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The Tick Size Pilot: Key Trading Considerations

On Monday the Tick Size Pilot Program, a Securities and Exchange Commission–mandated test widening the tick size of selected small-cap stocks, will officially launch and run for two years. This pilot will affect a group of almost 2,400 stocks that meet the following specifications: market capitalization below $3 billion, average daily trading volume of fewer than 1 million shares and share price greater than $2. Stocks that fit all three criteria account for almost 10 percent of all U.S. equity trading.

Originating in Congress as part of the 2012 Jumpstart Our Business Startups, or JOBS, Act, the Tick Size Pilot had an initial goal to stimulate IPOs and research activity among small-cap companies in an effort to create jobs. The theory is that by increasing the incentives to make a market in these stocks with wider spreads and less volatility, brokers will be more likely to provide research and underwriting for small companies. This effort has morphed into a broad experiment on U.S. equity market structure.

In the final incarnation, the experiment has a few different objectives. First is the stated intent of increasing small-cap liquidity. Proponents believe a wider spread — $0.05, instead of the current $0.01 on exchanges — will lead to more displayed liquidity and thus an easier trading regime. The additional elements of the pilot, namely, trade increment restrictions and so-called trade-at rules, seem to diverge from the primary goal. These add-ons seek to answer the question of whether the proliferation of off-exchange — or dark pool — trading has a negative impact on the quality of the equity market.

The Tick Size Pilot will run for two years, through October 2018. Evaluation will occur throughout, with an assessment on progress after 18 months, and conclude in 2019.

Eligible stocks were randomly assigned to one of four buckets: the control group, which has 1,200 stocks, and three test groups, each with 400 stocks. The control group will see no change to the current trading or quoting rules. Test Group 1 will require quoting in nickel increments. Beyond the first group’s reporting requirement, Test Groups 2 and 3 will have bid, offer and midpoint trading increments. Test Group 3 will be the only group with trade-at capability. (See FINRA’s web site for the full group of affected securities.)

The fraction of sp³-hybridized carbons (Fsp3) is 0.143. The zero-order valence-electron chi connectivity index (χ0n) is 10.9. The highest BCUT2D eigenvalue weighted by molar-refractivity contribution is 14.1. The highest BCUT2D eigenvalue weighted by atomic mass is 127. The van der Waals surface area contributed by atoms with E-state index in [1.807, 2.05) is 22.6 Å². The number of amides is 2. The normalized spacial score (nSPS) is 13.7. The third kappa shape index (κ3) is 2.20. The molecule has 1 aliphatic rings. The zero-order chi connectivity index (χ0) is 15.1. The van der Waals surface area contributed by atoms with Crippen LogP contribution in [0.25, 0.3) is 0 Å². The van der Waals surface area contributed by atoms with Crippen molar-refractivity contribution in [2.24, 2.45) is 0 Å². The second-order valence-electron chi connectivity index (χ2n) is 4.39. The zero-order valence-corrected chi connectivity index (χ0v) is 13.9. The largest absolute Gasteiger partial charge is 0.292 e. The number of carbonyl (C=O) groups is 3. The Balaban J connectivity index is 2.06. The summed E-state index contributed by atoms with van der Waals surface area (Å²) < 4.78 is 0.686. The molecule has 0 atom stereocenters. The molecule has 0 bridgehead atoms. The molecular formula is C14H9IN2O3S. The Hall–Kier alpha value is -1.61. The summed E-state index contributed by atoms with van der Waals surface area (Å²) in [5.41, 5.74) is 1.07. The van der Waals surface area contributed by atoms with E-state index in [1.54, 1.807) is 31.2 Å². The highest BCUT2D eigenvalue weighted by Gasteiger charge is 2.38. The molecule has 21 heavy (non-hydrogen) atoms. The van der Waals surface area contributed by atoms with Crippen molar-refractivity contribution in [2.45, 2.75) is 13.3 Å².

Whereas it will take some time to see the impact of the Tick Size Pilot, here are some points to consider:

This is a big change. For affected companies, this is the biggest change to financial regulations concerning stock trading since the move to decimalization of trading in 2001. It is also a big challenge for traders, as any orders placed at prices in non-$0.05 increments will be rejected. This criterion will require significant changes to trading algorithms and execution and order management systems to adapt to the new rules.

Pilot stocks will be more expensive to trade. Institutional stock-trading costs have been trending down for many years, and we believe that this pilot marks a reversal of that trend. The widening of tick sizes from $0.01 to $0.05 will likely make it costlier for institutional investors to build or liquidate positions in the pilot stocks, despite the pilot intentions. Although it is unclear whether this factor will attract more market making and research coverage to these stocks in the long run, the initial impact is likely to be a drop in available liquidity.

There will be less off-exchange trading in these names. About 37 percent of trading in the tick pilot stocks takes place away from the exchanges, with 22 percent in dark pools. Much of that off-exchange trading for Test Group 3 will not be permitted under the trade-at rule. This restriction could drive more liquidity onto stock exchanges, although it could also cause a near-term drop in overall liquidity for these stocks as traders adjust to the new rules.

Philip Pearson is director of algorithmic trading at ITG in New York.

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